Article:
“What Will Your Story Be?”
A Charge to the Cambridge Class of 2022 upon their 8th Grade Graduation
By Dr. Barb Isbell
I am privileged today to give a brief charge to this group of thirteen amazing young men and women. This is a day for you to celebrate, to look back at what you’ve accomplished, and to dream of where you will be in the future. And so I want to ask you today, “what will your story be?”
This year in chapel the theme has been Redemptive Stories. You have heard several of your professors and coaches share about how God has redeemed their lives and given them a story of hope. From Prof. VanOpstal you heard how God has taken him from arrogant, reactionary rejection, through uncertainty and skepticism, to humble acceptance of Christ’s Lordship over all. You heard from both Prof. Nine and Mrs. Eber about how God transformed their depression and hopelessness into a life filled with hope in Him and His miraculous providence. You heard Coach Ashley Kelly explain how God changed her from being self-centered and self-indulgent to knowing, embracing, and loving the role of a servant leader.
One of the constant themes from this year’s chapel series has been a misplaced sense of worth in the things of this world, in careers, in perfectionism, and in living for the approval of man. But Prof. Garrett shared how God showed him that our calling as Christ followers supersedes anything this world has to offer. Grace Newman explained how God taught her to live joyfully for Christ. Dr. Schrum and Prof. Caldwell’s stories both led to them finding their worth, strength, joy, and comfort in Christ. I didn’t get to share most of my story with you, but I can say that God has taken me from an extreme lack of self-confidence to confidence in Christ and who I am in Him.
Your stories are just beginning. You stand here today with one chapter coming to a close, on the brink of starting a new chapter of your lives. So I ask you again, what will your story be? You probably have plans, dreams, goals for your lives. And you may be planning for an easy, happy, joy-filled life full of family, friends, a dream job with plenty of money, and all the blessings this world can give. And maybe that will be a part of your story. But will you allow God to write your story? Will you allow Him to transform your hurts, insecurities, and challenges into comfort, confidence, and blessing? Will you allow Him to conform your dreams and desires to His will? Will you trust that, just as God told the Israelites before they were sent into exile, God has a plan for your lives, plans for welfare and not for evil, to give you a future and a hope? Will you pray as Jesus did in the Garden, “not my will, but yours, be done”?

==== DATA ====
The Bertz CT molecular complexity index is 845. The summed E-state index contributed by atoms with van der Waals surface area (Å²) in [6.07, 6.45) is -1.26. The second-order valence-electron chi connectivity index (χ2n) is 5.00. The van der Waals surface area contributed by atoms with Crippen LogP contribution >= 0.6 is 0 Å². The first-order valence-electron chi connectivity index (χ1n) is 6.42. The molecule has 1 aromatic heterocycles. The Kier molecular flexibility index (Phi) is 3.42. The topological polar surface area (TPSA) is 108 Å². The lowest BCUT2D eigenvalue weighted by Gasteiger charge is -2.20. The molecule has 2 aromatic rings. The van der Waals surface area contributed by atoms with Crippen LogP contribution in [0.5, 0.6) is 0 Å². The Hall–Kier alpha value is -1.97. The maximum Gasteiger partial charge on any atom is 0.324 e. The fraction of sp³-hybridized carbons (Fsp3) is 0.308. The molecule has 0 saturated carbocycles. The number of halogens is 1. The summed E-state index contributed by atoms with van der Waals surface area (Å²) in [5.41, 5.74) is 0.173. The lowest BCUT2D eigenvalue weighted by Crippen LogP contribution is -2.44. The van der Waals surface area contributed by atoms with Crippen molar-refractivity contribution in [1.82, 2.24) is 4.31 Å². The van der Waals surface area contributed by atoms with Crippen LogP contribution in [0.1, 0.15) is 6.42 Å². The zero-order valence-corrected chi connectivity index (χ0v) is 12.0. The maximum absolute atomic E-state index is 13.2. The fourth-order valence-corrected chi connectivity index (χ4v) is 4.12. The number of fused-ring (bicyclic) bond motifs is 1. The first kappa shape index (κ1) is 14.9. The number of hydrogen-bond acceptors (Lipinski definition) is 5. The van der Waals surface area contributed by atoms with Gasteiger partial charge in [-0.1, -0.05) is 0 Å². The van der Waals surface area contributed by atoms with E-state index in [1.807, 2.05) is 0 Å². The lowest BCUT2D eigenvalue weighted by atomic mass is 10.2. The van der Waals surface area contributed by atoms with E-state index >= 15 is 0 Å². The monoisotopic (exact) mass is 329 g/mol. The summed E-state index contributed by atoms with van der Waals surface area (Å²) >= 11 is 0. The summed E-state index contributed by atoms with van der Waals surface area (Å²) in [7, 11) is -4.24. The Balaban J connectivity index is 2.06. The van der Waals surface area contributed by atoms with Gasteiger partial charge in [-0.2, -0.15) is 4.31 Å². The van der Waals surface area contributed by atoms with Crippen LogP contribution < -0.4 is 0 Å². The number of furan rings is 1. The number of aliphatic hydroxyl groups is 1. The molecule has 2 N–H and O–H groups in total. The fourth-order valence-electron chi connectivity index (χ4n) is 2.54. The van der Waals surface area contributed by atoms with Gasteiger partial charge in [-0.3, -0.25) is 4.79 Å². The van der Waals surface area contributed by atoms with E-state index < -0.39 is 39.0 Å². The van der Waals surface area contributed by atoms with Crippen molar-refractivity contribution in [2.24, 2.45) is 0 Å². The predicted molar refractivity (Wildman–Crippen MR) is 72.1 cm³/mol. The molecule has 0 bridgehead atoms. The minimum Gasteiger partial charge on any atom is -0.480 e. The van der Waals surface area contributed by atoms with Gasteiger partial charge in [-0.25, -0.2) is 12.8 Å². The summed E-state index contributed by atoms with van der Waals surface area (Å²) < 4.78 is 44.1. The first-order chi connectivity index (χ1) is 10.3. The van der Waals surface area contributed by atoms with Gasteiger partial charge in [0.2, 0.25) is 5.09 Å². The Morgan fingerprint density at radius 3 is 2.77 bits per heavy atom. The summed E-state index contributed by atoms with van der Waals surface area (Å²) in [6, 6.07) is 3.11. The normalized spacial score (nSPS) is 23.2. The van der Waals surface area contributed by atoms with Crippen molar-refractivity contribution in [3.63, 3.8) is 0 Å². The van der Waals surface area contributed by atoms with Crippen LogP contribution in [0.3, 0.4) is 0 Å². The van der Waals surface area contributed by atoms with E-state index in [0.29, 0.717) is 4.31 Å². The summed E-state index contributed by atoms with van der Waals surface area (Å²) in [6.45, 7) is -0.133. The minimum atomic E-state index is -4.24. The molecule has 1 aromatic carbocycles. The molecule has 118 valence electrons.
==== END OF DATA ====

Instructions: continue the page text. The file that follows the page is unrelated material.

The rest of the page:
No matter where you go to college, no matter if you marry and have several children or stay single, no matter if you live here in Dallas or halfway around the world, no matter if you have a high-paying business job or work as a social servant to improve the lives of others, remember that your worth and identity is not found in these things. Your story is not in what you DO but in who you ARE, or more accurately, WHOSE you are. Your identity is not in your status in the world but in your status in Christ.
I asked your professors what they hope your stories will turn out to be, what they pray will be defining characteristics of your lives. Their responses were quite similar. Your faculty, as a whole, pray that you learn to grow in unity and humility, understanding what it means to bear each other’s burden; that you will cultivate virtue, perseverance, and self-control; that you will abide in Christ and thereby allow the fruit of the Spirit to blossom and flourish within you; that you will celebrate each other’s successes and cherish the community you’ve been given at Cambridge. I add to this the words of the Apostle Paul to the Ephesian believers: “I pray that you may be strengthened with power through [the] Spirit in [your] inner being, so that Christ may dwell in [your] hearts through faith—that [you], being rooted and grounded in love, may have strength to comprehend with all the saints what is the breadth and length and height and depth, and to know the love of Christ that surpasses knowledge, that [you] may be filled with all the fullness of God.”
Perhaps one day you will stand in a room like this, sharing your story of how God has transformed your life from one of hopelessness to one of hope, from one of misplaced worth to one of worth in Him, from one of self-centeredness to one of sacrificial service. May your story be one of faith, hope, and love; may your story be one of love, joy, peace, patience, kindness, goodness, faithfulness, gentleness, and self-control. May your story be one that glorifies God at every turn, that draws others to Him through word and deed, and that is met at the end of your days with God proclaiming of you, “Well done, good and faithful servant.” Eighth graders, I look forward to watching in the coming years as God continues to write the pages of your stories. I am honored to be a small character in them.